Bobanna likes this.
  6. Kenny Phillips

    Kenny Phillips En-Route

    Joined:
    Jul 29, 2018
    Messages:
    3,001
    Display Name:

    Display name:
    Kenny Phillips
    Heck, a guy with nothing more than a Harvard degree in English designed and built two highly efficient airplanes, one of which traveled far and wide on the planet. He named them both Melmoth.
     
  7. skier

    skier Line Up and Wait

    Joined:
    Jan 8, 2007
    Messages:
    642
    Location:
    CT
    Display Name:

    Display name:
    Skier
    and two brothers that didn’t get high school diplomas built the first successful aircraft.

    and Al Mooney never went to college yet designed some fantastic birds. In addition to the company that carries his name, he worked as a designer for Alexander, Bellanca, Monocoupe, Culver, and Lockheed.
     
    birdus, aftCG and Brad Smith like this.
  8. Tantalum

    Tantalum Final Approach

    Joined:
    Feb 22, 2017
    Messages:
    5,032
    Display Name:

    Display name:
    San_Diego_Pilot
    ..and Homer Hickam (October Sky) was building rockets in high school.. these weren't your paper Estes model rockets either.. but legit rockets.. he ended up with a career at NASA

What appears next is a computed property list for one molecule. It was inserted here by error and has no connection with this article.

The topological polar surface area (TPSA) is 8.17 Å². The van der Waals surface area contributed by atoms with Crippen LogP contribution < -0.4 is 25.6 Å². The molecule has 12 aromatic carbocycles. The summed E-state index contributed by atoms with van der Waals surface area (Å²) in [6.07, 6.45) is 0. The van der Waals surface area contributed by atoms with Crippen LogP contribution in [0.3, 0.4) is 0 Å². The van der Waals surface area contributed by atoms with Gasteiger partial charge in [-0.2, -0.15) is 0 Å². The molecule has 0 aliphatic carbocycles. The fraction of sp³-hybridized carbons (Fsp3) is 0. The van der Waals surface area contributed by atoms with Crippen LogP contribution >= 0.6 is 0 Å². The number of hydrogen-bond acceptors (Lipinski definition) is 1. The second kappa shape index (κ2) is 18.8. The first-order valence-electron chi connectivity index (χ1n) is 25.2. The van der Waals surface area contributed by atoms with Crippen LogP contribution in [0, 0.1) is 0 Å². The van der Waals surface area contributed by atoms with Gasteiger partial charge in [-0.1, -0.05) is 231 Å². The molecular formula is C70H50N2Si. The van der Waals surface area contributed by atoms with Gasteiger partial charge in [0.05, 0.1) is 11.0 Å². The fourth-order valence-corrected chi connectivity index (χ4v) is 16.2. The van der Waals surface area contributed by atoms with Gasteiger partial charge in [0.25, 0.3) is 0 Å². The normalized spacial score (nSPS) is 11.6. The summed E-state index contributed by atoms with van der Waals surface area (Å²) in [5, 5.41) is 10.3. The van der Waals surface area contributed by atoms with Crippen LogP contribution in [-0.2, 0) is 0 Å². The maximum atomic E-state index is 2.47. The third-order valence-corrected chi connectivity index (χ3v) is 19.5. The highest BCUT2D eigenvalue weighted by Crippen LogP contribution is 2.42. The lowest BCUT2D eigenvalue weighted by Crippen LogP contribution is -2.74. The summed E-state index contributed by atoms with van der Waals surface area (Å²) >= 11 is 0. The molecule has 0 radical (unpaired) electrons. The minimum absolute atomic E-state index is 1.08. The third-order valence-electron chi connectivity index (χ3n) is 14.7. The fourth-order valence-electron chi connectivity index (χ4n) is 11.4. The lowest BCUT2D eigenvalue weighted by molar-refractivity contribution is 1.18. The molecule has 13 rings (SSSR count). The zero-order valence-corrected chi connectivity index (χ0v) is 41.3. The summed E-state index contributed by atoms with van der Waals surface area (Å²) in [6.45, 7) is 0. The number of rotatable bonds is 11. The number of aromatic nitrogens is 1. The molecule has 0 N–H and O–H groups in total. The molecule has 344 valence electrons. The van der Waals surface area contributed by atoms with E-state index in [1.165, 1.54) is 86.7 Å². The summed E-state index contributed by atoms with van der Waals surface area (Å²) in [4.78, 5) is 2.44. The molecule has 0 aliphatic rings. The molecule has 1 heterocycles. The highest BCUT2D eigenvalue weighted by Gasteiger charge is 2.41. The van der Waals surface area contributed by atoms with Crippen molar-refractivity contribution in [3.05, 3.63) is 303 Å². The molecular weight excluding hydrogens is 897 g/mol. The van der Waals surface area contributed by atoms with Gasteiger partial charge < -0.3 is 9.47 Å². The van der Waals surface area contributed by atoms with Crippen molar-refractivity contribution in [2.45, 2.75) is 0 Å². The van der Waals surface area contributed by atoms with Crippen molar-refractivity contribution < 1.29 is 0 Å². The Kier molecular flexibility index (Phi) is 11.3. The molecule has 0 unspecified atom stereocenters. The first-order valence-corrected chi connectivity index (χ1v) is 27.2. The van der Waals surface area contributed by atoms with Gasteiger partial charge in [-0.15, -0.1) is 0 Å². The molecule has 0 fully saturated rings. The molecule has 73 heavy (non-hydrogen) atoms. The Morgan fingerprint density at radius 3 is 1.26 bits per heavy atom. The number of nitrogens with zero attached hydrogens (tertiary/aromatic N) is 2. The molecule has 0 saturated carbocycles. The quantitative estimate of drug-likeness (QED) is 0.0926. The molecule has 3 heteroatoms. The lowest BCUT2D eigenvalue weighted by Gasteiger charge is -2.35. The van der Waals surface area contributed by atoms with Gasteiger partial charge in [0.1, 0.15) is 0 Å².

but I think we've seen now that this Raptor guy is delusional
     
  9. Velocity173

    Velocity173 Touchdown! Greaser!

    Joined:
    Jul 3, 2012
    Messages:
    11,585
    Display Name:

    Display name:
    Velocity173
  10. Peter Anderson

    Peter Anderson Pre-takeoff checklist

    Joined:
    Mar 16, 2018
    Messages:
    227
    Location:
    NorCal
    Display Name:

    Display name:
    SVTPete83
    That was one of the most annoying videos I have ever seen. Cell phone in selfie mode and walk around and change direction a bunch while talking.


    Sent from my iPhone using Tapatalk Pro
     
  11. Velocity173

    Velocity173 Touchdown! Greaser!

    Joined:
    Jul 3, 2012
    Messages:
    11,585
    Display Name:

    Display name:
    Velocity173
    Not sure why they have such a problem with aileron control flex. Looks like they copied the setup the Velocity uses. They’re flexible cables and but they have enough stiffness to prevent flutter.
     
  12. Tantalum

    Tantalum Final Approach

    Joined:
    Feb 22, 2017
    Messages:
    5,032
    Display Name:

    Display name:
    San_Diego_Pilot
    I couldn't watch that video. The selfie video craze is nauseating and annoying
     
  13. donjohnston

    donjohnston Line Up and Wait

    Joined:
    Aug 14, 2013
    Messages:
    806
    Location:
    Panama City, FL
    Display Name:

    Display name:
    Don
    I think the difference is that this guy bought some cable and plastic tubing. The Velocity uses a teleflex type cable. Very rigid with not much play in it.
     
    Velocity173 likes this.
  14. Velocity173

    Velocity173 Touchdown! Greaser!

    Joined:
    Jul 3, 2012
    Messages:
    11,585
    Display Name:

    Display name:
    Velocity173